Apple's preview of OS X.6 Snow Leopard promises ". . . unrivaled support for multi-core processors . . . " through a "new set of technologies" named Grand Central. What makes Grand Central so powerful - and how can Microsoft respond?
Fresh from Google’s Seattle Scalability Conference - which focused on just the questions Grand Central purports to answer - Apple has only so many choices. What are they?
Apple is clearly a leader in implementing multi-core support, beginning with the first dual processor Power Macs 5 years ago, while the DayStar multi-processor Macs date back to the mid-90s.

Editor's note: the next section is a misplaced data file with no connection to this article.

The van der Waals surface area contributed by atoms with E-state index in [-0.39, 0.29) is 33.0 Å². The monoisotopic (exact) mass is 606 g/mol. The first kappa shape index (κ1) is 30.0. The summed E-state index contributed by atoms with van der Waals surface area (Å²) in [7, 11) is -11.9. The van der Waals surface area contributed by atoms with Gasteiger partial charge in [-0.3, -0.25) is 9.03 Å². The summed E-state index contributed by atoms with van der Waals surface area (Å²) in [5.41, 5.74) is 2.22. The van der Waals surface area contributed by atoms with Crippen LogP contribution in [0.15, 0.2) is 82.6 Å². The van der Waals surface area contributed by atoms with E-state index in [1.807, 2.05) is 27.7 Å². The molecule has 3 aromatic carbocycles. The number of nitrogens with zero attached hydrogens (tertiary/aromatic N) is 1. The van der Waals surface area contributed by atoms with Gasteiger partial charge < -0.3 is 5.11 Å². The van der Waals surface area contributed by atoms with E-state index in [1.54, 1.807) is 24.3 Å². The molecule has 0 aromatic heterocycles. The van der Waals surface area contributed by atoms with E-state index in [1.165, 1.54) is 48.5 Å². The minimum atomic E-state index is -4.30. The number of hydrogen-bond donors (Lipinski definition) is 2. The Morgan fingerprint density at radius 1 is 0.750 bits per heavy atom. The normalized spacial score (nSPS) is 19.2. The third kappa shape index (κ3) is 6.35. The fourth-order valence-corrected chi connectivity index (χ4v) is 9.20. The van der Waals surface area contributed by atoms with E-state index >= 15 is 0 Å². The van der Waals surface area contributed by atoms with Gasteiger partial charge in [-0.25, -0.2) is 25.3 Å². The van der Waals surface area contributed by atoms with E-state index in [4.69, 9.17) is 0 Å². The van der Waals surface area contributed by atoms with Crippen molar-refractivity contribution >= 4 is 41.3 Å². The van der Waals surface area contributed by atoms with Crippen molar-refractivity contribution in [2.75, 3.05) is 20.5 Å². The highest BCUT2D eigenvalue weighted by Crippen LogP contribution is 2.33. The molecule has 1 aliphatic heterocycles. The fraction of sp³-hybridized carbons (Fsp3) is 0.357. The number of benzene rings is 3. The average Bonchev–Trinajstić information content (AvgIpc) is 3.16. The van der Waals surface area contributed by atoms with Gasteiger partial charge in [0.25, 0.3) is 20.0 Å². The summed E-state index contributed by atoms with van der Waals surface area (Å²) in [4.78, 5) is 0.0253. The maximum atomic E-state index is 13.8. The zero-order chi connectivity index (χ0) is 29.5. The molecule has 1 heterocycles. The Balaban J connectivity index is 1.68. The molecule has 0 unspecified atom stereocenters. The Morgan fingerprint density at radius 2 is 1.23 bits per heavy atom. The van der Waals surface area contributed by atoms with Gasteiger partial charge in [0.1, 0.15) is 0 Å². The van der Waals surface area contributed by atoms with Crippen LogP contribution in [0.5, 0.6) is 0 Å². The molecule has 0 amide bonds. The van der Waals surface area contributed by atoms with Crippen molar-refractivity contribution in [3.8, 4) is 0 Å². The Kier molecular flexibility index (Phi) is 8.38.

The situation is more urgent today: multi-core systems are the only easy way to drive performance up while controlling power use. The problems of multi-processor systems have been studied for over 30 years.
The chief issue is scalability: does an additional processor add performance that exceeds the cost of the processor?